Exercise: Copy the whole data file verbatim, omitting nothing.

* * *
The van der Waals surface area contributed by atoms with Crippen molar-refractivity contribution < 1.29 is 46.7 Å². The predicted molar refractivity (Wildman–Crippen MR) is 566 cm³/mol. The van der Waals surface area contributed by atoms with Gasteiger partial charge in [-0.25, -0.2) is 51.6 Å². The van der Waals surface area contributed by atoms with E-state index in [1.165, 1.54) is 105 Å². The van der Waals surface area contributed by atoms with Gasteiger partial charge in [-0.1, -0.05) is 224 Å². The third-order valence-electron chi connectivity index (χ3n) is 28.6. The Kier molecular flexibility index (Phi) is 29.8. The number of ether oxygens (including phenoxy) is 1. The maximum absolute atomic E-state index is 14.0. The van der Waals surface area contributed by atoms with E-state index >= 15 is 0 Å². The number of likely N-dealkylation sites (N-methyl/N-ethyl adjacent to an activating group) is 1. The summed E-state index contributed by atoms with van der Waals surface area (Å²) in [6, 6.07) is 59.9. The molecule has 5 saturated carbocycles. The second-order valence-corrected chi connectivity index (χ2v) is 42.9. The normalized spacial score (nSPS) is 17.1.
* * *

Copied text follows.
The van der Waals surface area contributed by atoms with Crippen molar-refractivity contribution < 1.29 is 46.7 Å². The predicted molar refractivity (Wildman–Crippen MR) is 566 cm³/mol. The van der Waals surface area contributed by atoms with Gasteiger partial charge in [-0.25, -0.2) is 51.6 Å². The van der Waals surface area contributed by atoms with E-state index in [1.165, 1.54) is 105 Å². The van der Waals surface area contributed by atoms with Gasteiger partial charge in [-0.1, -0.05) is 224 Å². The third-order valence-electron chi connectivity index (χ3n) is 28.6. The Kier molecular flexibility index (Phi) is 29.8. The number of ether oxygens (including phenoxy) is 1. The maximum absolute atomic E-state index is 14.0. The van der Waals surface area contributed by atoms with E-state index >= 15 is 0 Å². The number of likely N-dealkylation sites (N-methyl/N-ethyl adjacent to an activating group) is 1. The summed E-state index contributed by atoms with van der Waals surface area (Å²) in [6, 6.07) is 59.9. The molecule has 5 saturated carbocycles. The second-order valence-corrected chi connectivity index (χ2v) is 42.9. The normalized spacial score (nSPS) is 17.1.